Left unchecked, technological development under neoliberalism could worsen working conditions in those jobs lagging behind in the transition to full automation. If advancing human welfare is within our best interest, Bastani’s argument for strengthening worker-owned businesses is a sound one. It is also unique amongst a prevailing consensus that a Universal Basic Income is the only option as automation leads to job loss, a policy proposal Bastani critiques well in the book.


What is unclear, however, is how many will find personal fulfilment in this new world of bourgeois luxury for all. Bastani declares that FALC will provide humans all the resources “needed to make us happy”. Correct, the stresses of long-working hours and inadequate wages are significant obstacles to personal contentment. But there is a complexity unique to humans that goes beyond the rational purpose of having all of our needs met.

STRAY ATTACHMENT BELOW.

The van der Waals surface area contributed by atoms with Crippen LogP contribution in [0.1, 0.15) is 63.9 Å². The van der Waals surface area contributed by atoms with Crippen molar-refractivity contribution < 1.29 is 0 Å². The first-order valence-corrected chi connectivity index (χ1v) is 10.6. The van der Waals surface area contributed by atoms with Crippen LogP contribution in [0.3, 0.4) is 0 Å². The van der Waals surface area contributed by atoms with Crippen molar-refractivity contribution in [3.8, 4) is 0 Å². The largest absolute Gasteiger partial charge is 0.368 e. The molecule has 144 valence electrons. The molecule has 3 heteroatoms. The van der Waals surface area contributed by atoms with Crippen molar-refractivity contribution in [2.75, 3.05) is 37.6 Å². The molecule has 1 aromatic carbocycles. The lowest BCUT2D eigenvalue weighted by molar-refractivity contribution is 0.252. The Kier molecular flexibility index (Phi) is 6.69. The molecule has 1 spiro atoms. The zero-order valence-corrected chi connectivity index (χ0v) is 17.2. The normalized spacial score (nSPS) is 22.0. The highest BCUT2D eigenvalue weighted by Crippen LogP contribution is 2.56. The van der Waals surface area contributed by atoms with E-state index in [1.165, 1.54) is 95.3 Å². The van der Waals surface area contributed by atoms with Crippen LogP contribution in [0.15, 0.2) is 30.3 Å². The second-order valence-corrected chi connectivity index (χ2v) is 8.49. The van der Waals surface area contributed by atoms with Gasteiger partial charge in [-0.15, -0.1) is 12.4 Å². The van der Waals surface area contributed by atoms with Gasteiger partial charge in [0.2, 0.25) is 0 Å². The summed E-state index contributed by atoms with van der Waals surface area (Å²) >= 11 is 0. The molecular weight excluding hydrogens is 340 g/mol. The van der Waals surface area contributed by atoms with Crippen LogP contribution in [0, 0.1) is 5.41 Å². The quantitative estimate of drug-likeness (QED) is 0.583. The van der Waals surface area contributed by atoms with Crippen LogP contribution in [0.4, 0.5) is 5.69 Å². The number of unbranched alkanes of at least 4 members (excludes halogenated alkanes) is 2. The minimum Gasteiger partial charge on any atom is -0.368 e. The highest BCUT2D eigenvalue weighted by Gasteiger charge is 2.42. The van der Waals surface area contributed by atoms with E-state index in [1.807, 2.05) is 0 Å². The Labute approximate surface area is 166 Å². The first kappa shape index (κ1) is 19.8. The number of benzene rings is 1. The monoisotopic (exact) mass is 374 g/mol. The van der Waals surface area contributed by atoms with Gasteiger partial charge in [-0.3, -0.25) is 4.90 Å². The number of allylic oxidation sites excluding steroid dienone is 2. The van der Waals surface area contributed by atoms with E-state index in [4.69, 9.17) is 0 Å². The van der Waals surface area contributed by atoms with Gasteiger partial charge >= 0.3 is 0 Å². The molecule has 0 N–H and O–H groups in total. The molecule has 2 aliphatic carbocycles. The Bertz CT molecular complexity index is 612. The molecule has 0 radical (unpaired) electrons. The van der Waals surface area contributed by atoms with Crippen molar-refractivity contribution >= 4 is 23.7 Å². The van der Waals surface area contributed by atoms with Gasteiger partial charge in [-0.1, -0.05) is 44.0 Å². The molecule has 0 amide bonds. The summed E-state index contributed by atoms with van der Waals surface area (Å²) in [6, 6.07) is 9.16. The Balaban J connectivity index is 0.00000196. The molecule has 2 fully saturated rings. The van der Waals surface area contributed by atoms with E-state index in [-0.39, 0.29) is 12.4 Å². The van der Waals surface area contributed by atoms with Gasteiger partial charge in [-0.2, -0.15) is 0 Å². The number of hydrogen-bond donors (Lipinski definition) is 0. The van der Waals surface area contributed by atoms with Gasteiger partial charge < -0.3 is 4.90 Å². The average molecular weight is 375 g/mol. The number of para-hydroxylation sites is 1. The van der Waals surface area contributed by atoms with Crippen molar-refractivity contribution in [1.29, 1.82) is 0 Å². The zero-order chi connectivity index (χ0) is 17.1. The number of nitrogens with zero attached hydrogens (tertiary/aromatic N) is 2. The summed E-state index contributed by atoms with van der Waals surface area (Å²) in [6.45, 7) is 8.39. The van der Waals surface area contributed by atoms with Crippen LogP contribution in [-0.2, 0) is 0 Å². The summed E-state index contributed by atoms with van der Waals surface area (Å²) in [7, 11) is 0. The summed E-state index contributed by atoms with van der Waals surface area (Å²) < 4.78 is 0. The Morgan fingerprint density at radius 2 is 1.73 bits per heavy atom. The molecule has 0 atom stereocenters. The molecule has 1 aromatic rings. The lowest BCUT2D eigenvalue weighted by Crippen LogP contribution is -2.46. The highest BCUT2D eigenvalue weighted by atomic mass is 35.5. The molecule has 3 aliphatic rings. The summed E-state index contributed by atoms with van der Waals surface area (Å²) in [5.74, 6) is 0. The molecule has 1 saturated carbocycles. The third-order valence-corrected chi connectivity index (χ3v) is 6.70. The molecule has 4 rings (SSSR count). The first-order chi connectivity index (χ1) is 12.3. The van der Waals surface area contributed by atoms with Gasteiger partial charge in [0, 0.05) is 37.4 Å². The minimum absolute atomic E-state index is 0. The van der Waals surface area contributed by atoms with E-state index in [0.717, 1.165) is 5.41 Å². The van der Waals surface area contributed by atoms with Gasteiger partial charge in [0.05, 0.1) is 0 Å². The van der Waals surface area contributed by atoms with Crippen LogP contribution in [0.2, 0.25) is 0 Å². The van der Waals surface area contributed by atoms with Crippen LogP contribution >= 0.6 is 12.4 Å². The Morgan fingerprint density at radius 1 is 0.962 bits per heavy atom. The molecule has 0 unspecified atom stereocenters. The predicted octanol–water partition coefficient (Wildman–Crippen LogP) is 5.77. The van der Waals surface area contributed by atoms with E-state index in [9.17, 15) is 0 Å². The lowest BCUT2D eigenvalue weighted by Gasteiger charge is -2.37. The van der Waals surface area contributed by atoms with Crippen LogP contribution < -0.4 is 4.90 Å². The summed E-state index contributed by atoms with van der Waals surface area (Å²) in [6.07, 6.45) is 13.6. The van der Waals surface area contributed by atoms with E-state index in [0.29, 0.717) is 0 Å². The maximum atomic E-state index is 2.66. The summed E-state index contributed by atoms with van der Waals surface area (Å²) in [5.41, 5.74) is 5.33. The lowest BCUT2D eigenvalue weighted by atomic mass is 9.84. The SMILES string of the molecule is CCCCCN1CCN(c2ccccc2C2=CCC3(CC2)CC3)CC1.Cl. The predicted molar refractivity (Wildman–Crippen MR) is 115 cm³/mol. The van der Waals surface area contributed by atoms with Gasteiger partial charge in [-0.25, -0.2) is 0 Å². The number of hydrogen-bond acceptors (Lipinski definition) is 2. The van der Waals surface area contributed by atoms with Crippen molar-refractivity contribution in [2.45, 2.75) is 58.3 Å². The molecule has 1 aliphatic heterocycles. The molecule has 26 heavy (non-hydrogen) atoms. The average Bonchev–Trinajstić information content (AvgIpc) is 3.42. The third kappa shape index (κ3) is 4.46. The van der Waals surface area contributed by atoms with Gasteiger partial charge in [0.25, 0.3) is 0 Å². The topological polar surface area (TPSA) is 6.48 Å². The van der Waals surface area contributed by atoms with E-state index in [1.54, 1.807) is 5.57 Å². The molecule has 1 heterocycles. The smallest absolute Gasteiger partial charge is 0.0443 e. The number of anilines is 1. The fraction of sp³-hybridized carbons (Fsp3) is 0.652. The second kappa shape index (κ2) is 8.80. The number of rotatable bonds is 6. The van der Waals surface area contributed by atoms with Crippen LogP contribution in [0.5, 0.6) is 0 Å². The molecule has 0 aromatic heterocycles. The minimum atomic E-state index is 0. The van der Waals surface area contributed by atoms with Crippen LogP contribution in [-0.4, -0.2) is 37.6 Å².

Consequently, Bastani’s claim that FALC will provide everyone with a “sense of common purpose” is an unconvincing prediction, particularly as it is designed to energise the individualist impulse.


FALC, if it were to exist, may drive a profound emotional state of individual emptiness across society, despite its abundances. As anthropologist David Graber argues in his ground-breaking Bullshit Jobs: Humans “find pleasure in being the cause”. Without the agency to have a meaningful impact on the world, a human “ceases to exist”. The symptoms: depression, aggression, listlessness. Marx himself argued that overcoming obstacles in one’s work is “in itself a liberating process” and drives the self-realisation of the individual.